The interior of the chapel is decorated with gold stencils on red or black walls. There are numerous small gold Buddhas attached to the walls, representing the miracle at Savatti, The exterior is covered with a red stucco inlaid with brightly colored glass mosaics. The mosaics describe different scenes of traditional village life as well as ethereal religious scenes set higher on the walls.
The reclining Buddha image is about two meters long and fashioned in the classic Lao style, clad in flowing robes. The Buddha is lying on its right side with the right hand supporting the head. It was crafted in 1569 on the order of King Sai Setthathirat. In 1931, the image was taken to France and displayed at the Paris Exhibition. It was kept in Vientiane until 1964, when it was returned to Luang Prabang.
Funerary carriage House
The Carriage House located at the eastern edge of Wat Xieng Thong. It was built to house and preserve the funeral carriage of King Sisavang Vong and members in Royal family. It also contains other religious and ceremonial relics which belonged to the Royal family. The building stands 12 meters high with a double roof in the Xieng Khuang (or Luang Prabang III) style.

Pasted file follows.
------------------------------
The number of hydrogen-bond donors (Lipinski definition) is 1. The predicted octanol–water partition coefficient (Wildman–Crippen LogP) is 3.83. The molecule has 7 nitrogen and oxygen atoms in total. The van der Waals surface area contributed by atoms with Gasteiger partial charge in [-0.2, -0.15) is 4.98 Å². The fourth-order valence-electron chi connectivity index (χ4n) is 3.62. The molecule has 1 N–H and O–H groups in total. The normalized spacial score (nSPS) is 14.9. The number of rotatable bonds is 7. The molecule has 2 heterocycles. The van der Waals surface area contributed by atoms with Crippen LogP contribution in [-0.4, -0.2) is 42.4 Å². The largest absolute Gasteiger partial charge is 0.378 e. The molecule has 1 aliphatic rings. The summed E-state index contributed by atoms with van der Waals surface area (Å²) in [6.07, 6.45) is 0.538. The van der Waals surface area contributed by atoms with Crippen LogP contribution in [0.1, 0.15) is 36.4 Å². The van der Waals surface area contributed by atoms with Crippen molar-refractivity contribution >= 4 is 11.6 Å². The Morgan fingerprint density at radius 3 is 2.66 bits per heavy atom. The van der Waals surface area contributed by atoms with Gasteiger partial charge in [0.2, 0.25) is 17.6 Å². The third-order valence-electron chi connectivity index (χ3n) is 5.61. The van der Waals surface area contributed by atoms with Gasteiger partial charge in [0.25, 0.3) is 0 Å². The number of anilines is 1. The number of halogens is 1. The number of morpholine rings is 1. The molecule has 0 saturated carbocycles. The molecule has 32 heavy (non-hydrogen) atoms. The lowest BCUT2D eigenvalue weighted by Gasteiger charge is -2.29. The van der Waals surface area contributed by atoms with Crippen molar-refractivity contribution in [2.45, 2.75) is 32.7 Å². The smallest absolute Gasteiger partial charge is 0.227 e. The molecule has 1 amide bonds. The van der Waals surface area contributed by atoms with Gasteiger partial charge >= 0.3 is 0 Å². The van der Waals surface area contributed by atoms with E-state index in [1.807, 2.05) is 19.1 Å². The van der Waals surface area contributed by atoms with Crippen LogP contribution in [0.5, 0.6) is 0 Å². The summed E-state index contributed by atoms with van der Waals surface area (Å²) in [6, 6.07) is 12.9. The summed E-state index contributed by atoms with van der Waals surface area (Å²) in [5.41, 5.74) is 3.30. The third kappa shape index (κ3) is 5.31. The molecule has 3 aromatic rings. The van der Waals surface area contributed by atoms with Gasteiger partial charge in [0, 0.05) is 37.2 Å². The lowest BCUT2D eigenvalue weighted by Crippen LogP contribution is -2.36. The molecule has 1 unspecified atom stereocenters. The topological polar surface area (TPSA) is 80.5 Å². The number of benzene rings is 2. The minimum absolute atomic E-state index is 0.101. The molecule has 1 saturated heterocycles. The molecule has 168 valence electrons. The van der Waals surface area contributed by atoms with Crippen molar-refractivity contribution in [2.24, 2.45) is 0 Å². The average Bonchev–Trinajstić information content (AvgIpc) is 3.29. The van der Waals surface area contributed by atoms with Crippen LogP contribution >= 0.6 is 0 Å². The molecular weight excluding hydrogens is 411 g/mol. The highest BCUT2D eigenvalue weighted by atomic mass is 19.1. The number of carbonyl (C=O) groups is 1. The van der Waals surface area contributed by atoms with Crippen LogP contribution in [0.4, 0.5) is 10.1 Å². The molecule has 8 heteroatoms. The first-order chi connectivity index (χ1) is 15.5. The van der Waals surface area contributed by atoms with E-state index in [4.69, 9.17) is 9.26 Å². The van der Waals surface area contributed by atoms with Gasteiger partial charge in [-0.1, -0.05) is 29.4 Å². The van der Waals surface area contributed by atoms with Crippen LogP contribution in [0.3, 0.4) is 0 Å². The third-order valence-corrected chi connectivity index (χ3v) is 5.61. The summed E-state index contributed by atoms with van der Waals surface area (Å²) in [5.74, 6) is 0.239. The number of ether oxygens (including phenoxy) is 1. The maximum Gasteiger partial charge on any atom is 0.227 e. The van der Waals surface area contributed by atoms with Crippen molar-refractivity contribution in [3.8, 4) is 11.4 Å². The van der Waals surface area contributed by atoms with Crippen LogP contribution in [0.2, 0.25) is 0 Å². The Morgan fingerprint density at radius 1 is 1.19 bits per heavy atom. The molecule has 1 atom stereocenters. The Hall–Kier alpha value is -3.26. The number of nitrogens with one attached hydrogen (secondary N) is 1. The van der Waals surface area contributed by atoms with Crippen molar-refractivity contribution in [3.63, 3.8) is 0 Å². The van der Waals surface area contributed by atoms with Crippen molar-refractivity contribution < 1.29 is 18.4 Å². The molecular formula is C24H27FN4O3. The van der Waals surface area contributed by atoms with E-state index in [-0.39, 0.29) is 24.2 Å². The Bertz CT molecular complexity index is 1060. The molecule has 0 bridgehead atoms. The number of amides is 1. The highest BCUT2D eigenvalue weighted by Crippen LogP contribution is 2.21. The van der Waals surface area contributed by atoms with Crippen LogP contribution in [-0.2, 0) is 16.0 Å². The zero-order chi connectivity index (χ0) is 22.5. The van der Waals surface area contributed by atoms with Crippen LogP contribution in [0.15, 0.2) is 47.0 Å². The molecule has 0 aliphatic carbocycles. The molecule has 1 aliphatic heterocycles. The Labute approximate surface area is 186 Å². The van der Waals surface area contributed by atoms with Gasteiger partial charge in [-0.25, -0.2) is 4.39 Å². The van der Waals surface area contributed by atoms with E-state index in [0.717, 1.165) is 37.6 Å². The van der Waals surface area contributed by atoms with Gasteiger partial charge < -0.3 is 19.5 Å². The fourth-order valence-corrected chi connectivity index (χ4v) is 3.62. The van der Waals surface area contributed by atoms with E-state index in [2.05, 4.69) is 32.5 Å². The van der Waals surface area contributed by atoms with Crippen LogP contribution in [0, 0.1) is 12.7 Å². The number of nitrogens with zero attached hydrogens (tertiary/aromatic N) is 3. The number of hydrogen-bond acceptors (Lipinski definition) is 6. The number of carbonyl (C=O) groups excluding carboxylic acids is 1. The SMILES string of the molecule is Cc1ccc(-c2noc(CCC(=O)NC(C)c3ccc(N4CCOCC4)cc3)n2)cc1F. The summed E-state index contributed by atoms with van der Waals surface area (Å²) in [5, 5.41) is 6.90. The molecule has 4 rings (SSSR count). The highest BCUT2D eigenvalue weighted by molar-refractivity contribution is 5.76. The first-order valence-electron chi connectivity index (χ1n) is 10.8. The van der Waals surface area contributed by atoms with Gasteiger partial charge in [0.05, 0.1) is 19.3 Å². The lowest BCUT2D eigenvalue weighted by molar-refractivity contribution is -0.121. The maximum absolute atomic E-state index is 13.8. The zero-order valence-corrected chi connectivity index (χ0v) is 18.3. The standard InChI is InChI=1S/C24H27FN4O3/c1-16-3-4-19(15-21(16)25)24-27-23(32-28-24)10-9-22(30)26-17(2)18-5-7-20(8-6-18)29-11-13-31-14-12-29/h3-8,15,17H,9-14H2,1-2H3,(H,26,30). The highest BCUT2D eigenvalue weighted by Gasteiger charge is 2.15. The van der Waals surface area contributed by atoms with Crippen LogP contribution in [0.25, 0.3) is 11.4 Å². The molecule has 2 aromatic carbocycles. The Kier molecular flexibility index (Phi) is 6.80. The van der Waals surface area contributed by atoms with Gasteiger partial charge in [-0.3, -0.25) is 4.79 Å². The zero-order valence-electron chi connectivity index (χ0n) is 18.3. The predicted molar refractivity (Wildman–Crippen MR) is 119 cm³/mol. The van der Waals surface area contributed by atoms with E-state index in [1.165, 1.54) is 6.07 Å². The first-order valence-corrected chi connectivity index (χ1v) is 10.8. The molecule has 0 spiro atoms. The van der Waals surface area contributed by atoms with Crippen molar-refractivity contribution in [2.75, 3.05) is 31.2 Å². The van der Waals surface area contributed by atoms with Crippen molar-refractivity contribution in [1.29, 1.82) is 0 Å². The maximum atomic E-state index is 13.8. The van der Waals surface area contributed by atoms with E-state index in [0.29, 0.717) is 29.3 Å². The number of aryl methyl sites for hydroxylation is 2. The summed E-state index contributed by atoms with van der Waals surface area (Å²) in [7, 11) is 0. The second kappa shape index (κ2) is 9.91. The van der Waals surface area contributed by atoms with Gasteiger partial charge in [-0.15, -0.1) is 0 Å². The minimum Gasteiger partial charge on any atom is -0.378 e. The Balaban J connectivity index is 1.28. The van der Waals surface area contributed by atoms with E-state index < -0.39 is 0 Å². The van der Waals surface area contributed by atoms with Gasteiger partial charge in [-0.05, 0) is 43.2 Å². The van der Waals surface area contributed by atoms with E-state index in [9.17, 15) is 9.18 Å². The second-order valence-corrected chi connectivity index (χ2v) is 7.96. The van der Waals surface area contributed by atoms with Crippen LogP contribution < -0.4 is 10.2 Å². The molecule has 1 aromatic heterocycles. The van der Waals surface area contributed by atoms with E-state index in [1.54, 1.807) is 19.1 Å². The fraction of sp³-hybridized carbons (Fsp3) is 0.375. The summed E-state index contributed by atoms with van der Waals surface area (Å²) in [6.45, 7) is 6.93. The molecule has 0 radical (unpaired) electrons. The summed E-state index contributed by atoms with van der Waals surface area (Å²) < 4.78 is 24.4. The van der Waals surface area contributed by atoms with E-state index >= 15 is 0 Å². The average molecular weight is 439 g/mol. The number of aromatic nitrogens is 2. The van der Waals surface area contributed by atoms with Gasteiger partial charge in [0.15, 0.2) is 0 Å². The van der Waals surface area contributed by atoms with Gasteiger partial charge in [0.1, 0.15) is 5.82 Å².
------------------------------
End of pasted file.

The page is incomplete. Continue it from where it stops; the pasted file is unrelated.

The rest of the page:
The facade and exterior side walls are covered with sculpted and gilded teakwood panels which recount the Lao version of the Ramayana story. The right tympanum is stunning in its depiction of the combat between the vulture king and Ravana, the kidnapper of Sita. Carved wooden shutters on the northwest side of the building include depictions of Monkey King Hanuman as well as devas and devis.
Entrance fee & Opening hours
The temple allows everyone to visit daily from 8AM to 5PM.
Entrance fees: 20,000 kip per person (2.5 USD).
How to get there
Wat Xiengthong is located on the main street at the end of the peninsular. In Luang Prabang, there is no bus, hence you can reach the pagoda by foot or a tuk-tuk. A tuk – tuk will cost about 15,000 – 20,000 kip depending your hotel’s location.
Do’s and Don’ts
– Cover yourself from shoulders to knees, take off hats and shoes.
– Respect the monks and novices. Women are not allowed to touch them.
– Do not show affection publicly.
– Refuse any antiques.